Both guys have a long history of NFL production. Both guys are getting up there in age, and have some drawbacks. Both guys can be cut without a salary cap hit.

Gruden had nice things to say about both guys in a Wednesday interview with the Bay Area News Group.

He was asked directly if Lynch will be on the 2018 roster.

“I don’t know,” Gruden said. “I bumped into him. Some of these players that live locally do come to the facility to get a workout, see the trainer. I’ve been downstairs and met several guys. I have talked to Marshawn briefly. We’ll see. We’ll keep everybody posted. Right now, he’s our leading ball carrier. He’s our back, and we’re counting on him. Hopefully we get an opportunity to work together. That’s a man that has a lot of respect in this league as a player and I certainly have respect for him also.”

Lynch started slow but finished strong, and was the team’s best skill player in the season’s second half. He’s contracted to make up to $6 million in 2018.

Crabtree came up later in a discussion of what he likes on the roster.

“I got to bump into Crabtree,” Gruden said. “Hopefully we can get the best out of Crabtree and his career.”

Crabtree is coming off a down year following two stellar seasons in Oakland. He had just 58 catches for 618 yards – he still had eight touchdowns – but his targets and snaps decreased the last two weeks. He seemed at odds with the previous coaching staff, a group that was dismissed at season’s end.

Crabtree is set to make $7 million next season, though none of it is guaranteed.

Gruden meeting reinforces T.J. Carrie's desire to remain with Raiders

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Gruden meeting reinforces T.J. Carrie's desire to remain with Raiders

PALO ALTO – Raiders cornerback T.J. Carrie became a father on Super Bowl Sunday. Newborn son Elijah Carrie has been the sole focus these last few weeks, as T.J. learns on the job how to be a dad.

Pardon him if he hasn’t thought much about impending free agency. The 2014 seventh-round pick turned full-time starter has a rookie deal expiring soon, with a raise on the horizon following his best season as a pro.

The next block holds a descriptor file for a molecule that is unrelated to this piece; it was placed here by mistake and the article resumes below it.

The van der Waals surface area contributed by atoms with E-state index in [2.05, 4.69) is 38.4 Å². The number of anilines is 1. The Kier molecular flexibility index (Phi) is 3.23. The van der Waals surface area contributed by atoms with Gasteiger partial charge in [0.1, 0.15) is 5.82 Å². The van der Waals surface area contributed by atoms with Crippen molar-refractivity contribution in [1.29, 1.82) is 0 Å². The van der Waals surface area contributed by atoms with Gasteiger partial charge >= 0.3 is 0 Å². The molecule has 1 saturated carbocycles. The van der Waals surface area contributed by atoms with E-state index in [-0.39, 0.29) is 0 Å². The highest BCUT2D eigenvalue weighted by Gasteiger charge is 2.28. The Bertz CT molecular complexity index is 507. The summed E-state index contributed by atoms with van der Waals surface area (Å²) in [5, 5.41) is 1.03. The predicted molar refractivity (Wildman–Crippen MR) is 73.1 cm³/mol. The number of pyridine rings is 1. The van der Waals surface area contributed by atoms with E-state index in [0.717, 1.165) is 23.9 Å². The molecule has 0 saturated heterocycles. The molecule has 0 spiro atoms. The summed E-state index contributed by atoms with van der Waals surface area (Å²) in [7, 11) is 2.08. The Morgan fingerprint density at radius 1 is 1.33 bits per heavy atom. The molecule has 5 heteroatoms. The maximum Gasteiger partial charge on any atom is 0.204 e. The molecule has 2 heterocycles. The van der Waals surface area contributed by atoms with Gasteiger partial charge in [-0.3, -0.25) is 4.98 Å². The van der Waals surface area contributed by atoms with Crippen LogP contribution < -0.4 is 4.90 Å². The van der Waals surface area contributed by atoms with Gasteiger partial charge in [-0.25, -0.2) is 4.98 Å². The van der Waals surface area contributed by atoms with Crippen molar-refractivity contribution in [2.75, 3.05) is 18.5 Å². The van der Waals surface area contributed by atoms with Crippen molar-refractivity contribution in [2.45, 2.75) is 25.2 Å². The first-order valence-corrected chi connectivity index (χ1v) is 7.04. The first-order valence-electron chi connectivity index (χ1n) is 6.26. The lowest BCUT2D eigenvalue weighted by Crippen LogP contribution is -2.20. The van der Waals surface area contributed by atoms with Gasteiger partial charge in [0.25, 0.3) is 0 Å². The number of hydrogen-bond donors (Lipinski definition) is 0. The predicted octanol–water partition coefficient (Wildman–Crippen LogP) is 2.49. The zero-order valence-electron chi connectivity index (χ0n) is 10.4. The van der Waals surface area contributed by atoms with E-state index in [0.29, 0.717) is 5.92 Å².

That’ll come in March. Early February, however, has kept him otherwise engaged.

“I’ve been so busy with my little one, and I haven’t been getting any sleep,” Carrie said Thursday. “Learning how to be a dad has been so engulfing that I haven’t delved into the details of what free agency will mean to me.”

Soul searching wasn’t required to realize his dream scenario. The East Bay native wants to stay in Oakland, with a Raiders team he loved as a kid.

“My intention is to be here,” Carrie said. “I’m a Bay Area guy, a hometown kid. I couldn’t see myself being anywhere else. This is a passion for me. I dreamed about playing for the Raiders for such a long time. Now that I’ve had the opportunity to play there for four years, I want to finish (with the Raiders).”

Carrie wants to work with a new Raiders regime. He visited the team’s Alameda complex on Wednesday and met with new head coach Jon Gruden and defensive assistants. The interaction left Carrie wanting more, furthering his belief that be belongs in Silver and Black.

“Coach Gruden is very energetic,” Carrie said. “He’s a coach that likes to have fun but it a very business oriented guy. There are a lot of things, I imagine, that are going to change, just from the way he has done things. It’s going to be different, but I embrace it. It’ll be very challenging entering into a new regime, but there are a lot of positive factors involved with it.”

The Raiders don’t have many cornerbacks under contract come mid-March. They released David Amerson, and could do the same with Sean Smith later this offseason. Gareon Conley should start at one spot, but everything else is wide-open entering free agency and the draft.

Carrie could find value on the open market after recording 70 tackles and nine passes defensed in 16 starts. He’ll explore his options further next month, before free agency begins in earnest March 14.

“I know March is really when it starts to go down,” Carrie said. “My son will be a little older then, so I can focus more on free agency and make some more decisions.”